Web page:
Is Disneyland too kiddie for you? Does it not have enough thrillng rides? If you answered “yes” to either of those questions, Fuji-Q Highland is the theme park to visit. It has 2 of the world’s 10 fastest roller coasters, and the world’s second largest—and reputedly scariest—haunted attraction. But Yamanashi Prefecture where the park is located isn’t exactly close to Tokyo, so here are some ways to get to Fuji-Q. Just don’t forget to book your tickets first!

The best ways of getting to Fuji-Q Highland

getting to fuji-q highland
Photo by Cesar I. Martins used under CC

Getting to Fuji-Q doesn’t have to be a hassle, even if it is a bit out of the way. We’d recommend taking a highway bus from within Tokyo. They’re direct, comfortable, and relatively cheap. Alternatively, you can catch a train to the park as well. This is a pricier option, but if you take the Fuji Excursion service, you can get all the way there from Shinjuku with no changes.

And of course, you can always drive to the park if you have a car or want to rent one. This option will give you the most privacy and convenience, but don’t forget to factor in tolls and gas!

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Highway bus: Quick and easy

1 hour 40 minutes
Around ¥2,200 one-way depending on where you start

Buses for Fuji-Q leave from the Shinjuku Highway Bus Terminal | Photo by Gregory Lane

Getting to this rollercoaster wonderland by highway bus is pretty straightforward. You can take the Chuo Highway Bus from Shinjuku Highway Bus Terminal for around ¥2,200 one-way. The trip takes about an hour and forty minutes.

You can also catch a highway bus from Shibuya Mark City for ¥2,100, Tokyo Station for around ¥2,200, and Akihabara for ¥2,000. With four major transport hubs to choose from, you should have no trouble hopping on.

Travel Times

The buses from Shinjuku run frequently throughout the day from 6:05am, with the shortest journey time being about one hour and 40 minutes. The ones departing from Tokyo Station and Shibuya run a little less frequently with the trip taking approximately one hour and 50 minutes from Tokyo and two and a half hours from Shibuya. Finally, the Akihabara bus only runs twice daily in each direction with a travel time of one hour and 50 minutes to 2 hours.

Cheapo Tip: Check out the QPack! It’s package that includes a round-trip bus ride from Shinjuku Highway Bus Terminal and a ticket to Fuji-Q.

Limited Express Fuji Excursion

Duration 1 hour 50 minutes

The easiest option is to get one of the three daily Fuji Excursion services from Shinjuku. This service is direct with no changes, and leaves Shinjuku station at 7:30am, 8:30am and 9:30am. There’s an additional service on weekends and holidays from mid March to late June at 11:13am. You can book tickets online here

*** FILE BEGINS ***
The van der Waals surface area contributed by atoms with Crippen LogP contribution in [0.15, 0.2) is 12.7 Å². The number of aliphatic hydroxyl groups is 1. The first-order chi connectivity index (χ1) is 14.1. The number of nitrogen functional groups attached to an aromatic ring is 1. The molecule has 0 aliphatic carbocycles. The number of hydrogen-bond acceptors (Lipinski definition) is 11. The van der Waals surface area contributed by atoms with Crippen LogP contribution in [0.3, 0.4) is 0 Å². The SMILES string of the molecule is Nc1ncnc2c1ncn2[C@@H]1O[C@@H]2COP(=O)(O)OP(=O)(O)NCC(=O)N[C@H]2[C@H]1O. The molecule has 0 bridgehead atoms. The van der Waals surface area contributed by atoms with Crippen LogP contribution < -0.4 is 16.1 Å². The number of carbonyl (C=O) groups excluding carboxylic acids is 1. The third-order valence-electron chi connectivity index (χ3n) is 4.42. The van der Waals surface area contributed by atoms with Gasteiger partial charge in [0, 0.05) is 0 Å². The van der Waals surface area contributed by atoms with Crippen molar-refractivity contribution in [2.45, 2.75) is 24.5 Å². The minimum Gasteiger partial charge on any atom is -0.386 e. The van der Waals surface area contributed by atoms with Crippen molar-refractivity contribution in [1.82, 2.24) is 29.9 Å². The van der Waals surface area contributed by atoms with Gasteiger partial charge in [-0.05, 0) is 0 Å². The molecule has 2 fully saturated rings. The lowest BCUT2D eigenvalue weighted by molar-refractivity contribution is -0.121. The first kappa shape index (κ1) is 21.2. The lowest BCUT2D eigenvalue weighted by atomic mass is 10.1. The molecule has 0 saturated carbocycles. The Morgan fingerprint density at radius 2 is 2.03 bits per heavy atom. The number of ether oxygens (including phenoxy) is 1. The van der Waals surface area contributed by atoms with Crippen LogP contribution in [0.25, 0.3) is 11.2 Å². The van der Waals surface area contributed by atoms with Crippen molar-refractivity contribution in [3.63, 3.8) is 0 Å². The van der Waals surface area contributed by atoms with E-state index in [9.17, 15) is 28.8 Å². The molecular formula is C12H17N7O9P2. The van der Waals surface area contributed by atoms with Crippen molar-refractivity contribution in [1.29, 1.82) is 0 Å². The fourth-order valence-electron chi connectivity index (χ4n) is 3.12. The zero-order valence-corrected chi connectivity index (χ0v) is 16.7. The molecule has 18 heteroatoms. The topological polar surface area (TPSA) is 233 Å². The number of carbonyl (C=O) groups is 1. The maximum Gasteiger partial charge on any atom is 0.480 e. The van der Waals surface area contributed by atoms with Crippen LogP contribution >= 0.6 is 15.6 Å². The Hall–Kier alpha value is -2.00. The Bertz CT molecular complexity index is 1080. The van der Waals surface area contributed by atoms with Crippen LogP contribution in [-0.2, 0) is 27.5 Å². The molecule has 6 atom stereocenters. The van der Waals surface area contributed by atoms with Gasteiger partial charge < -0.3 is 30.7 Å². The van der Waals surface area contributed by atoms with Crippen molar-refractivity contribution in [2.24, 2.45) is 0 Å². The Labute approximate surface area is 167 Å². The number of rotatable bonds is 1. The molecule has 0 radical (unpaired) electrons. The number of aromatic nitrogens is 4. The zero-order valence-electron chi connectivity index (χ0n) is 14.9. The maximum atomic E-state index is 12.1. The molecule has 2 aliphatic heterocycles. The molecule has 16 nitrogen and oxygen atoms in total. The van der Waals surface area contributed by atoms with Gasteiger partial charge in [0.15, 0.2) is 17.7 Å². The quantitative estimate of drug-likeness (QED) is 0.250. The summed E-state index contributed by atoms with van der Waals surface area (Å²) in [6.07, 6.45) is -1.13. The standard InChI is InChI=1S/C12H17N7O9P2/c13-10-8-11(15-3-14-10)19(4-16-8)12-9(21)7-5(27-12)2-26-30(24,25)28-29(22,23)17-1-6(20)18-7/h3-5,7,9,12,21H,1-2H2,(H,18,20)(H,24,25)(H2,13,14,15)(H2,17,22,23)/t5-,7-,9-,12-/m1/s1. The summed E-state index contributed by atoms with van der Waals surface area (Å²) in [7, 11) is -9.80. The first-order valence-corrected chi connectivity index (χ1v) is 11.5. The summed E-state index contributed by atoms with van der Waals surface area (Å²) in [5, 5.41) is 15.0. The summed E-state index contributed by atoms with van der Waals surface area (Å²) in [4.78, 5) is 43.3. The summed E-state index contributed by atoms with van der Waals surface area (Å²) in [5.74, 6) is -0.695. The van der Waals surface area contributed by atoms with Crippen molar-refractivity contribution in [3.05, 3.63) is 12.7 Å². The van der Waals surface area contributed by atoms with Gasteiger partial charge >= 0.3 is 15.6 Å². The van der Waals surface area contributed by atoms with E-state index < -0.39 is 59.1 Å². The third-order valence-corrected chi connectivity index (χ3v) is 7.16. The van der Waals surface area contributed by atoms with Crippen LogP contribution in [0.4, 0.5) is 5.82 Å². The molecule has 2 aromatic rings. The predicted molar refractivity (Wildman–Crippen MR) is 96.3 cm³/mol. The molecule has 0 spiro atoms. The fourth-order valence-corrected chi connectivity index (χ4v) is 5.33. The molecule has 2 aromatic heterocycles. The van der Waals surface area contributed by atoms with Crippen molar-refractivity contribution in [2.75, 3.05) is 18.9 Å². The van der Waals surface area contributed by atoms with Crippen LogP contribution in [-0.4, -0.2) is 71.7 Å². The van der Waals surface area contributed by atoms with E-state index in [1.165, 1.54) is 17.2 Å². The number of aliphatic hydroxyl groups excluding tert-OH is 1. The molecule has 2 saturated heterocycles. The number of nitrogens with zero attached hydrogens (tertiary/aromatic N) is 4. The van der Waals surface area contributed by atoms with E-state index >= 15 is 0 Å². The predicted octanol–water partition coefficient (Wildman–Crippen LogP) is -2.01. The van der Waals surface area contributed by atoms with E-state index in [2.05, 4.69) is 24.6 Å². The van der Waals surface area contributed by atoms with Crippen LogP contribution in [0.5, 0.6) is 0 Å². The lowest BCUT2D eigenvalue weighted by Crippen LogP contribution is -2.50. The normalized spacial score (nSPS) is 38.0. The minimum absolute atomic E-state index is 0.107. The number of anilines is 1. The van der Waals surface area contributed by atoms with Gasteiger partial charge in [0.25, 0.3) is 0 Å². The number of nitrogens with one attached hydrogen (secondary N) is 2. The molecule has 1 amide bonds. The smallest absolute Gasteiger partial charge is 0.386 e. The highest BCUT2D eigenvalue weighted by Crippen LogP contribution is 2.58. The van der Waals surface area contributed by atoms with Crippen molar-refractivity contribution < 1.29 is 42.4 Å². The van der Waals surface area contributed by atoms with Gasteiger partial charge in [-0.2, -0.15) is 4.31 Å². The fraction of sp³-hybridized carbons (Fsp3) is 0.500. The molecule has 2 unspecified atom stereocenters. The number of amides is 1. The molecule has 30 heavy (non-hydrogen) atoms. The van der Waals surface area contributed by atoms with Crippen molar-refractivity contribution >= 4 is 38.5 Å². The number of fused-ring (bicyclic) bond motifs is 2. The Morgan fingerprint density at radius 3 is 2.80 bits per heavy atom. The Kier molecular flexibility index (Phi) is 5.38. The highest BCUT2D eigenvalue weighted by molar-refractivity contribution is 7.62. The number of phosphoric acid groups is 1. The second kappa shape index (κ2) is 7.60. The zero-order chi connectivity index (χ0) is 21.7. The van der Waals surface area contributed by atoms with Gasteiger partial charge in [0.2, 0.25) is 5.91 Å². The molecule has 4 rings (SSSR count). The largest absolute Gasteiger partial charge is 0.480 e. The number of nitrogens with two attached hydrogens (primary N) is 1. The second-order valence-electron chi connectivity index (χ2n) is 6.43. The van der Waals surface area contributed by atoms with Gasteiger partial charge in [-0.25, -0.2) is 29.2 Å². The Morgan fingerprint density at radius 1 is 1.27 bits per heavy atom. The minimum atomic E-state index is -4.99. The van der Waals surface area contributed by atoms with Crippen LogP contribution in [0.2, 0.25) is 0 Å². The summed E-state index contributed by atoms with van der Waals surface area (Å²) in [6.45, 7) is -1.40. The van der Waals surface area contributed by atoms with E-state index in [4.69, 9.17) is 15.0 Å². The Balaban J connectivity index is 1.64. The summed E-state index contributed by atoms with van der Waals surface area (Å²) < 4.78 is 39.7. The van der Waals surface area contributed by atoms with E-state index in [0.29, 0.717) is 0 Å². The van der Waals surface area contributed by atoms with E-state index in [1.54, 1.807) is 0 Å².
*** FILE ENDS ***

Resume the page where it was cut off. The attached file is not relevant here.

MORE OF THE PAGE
Limited Express Trains: For last-minute plans

1 hour 50 minutes
¥3,460 one-way
Change at Otsuki

The trains are another option for getting to Fuji-Q Highland. The route is pricier and, at about 1 hour 50 minutes (not including transfer times), slightly longer than a bus ride from Shinjuku Station. Trains are most useful for groups with young children, especially if you can’t get seating together on a bus, or for last minute escapes. Don’t let fully-booked buses keep you from the King of Rollercoasters!

To get to Fuji-Q, you’ll need to start at Shinjuku Station. There, you take a limited express from Shinjuku to Otsuki, which has a base fare of ¥1,340 one-way. Since it’s a limited express though, you’ll have to pay an additional fare for seating, which costs ¥1,020. Afterwards, you’ll transfer to the Fujikyuko line from Otsuki to Fujikyu Highland Station for ¥1,100. This puts a one way trip at about ¥3,460 one-way.

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Local Trains: the last-minute Cheapo way

2 hours 30 minutes to 3 hours
¥2,160 to ¥2,440
Multiple changes

If you still want take the train but winced at that price, there is an alternative through the local trains. You can take either the Keio or Jr Chuo Special Rapid line to Takao, before continuing on the Chuo line to Otsuki. This will be ¥960 or ¥1,340 respectively. Add the ¥1,100 to Fujikyu Highland Station, and that comes to either ¥2,160 or ¥2,440, giving the highway buses a run for their money.

The main drawback of the local trains is, of course, their speed. You’re looking at a 2 and a half hour trip minimum from Shinjuku, so that’s at least 5 hours of travelling return. Also, since none of these lines have reserved seating, you’ll be trying your luck for how many of those hours you spend standing. But if you really need that adrenaline rush today without spending too much, go for it!

Cheapo tip: If you’re keen on seeing more than just the theme park, you might want to consider a Mt. Fuji Pass that covers your entry to Fuji-Q and gives you access to other attractions and transport in the area.

Drive: Go at your own pace

1 hour 30 minutes with the fastest route and no traffic
¥3,760 each way in tolls, plus gas, rental and parking fees.

If you’re really looking to go at your own pace and in your own space, our final option is driving to Fuji-Q. Like most theme parks, a good amount of parking is available but it may fill up on busy holidays or when events are held.

Your main costs here will be gas, car rental (if you don’t have your own), and tolls. The fastest route to the area from within Tokyo is an hour and 30 minutes, with a toll charge of around ¥3,760 each way. If you’re up to the drive (don’t forget you’ll have to drive back after all those rollercoasters!), it can save you some money and give you the convenience of your own schedule.

For other things to do nearby, check out our guide to Kawaguchiko!

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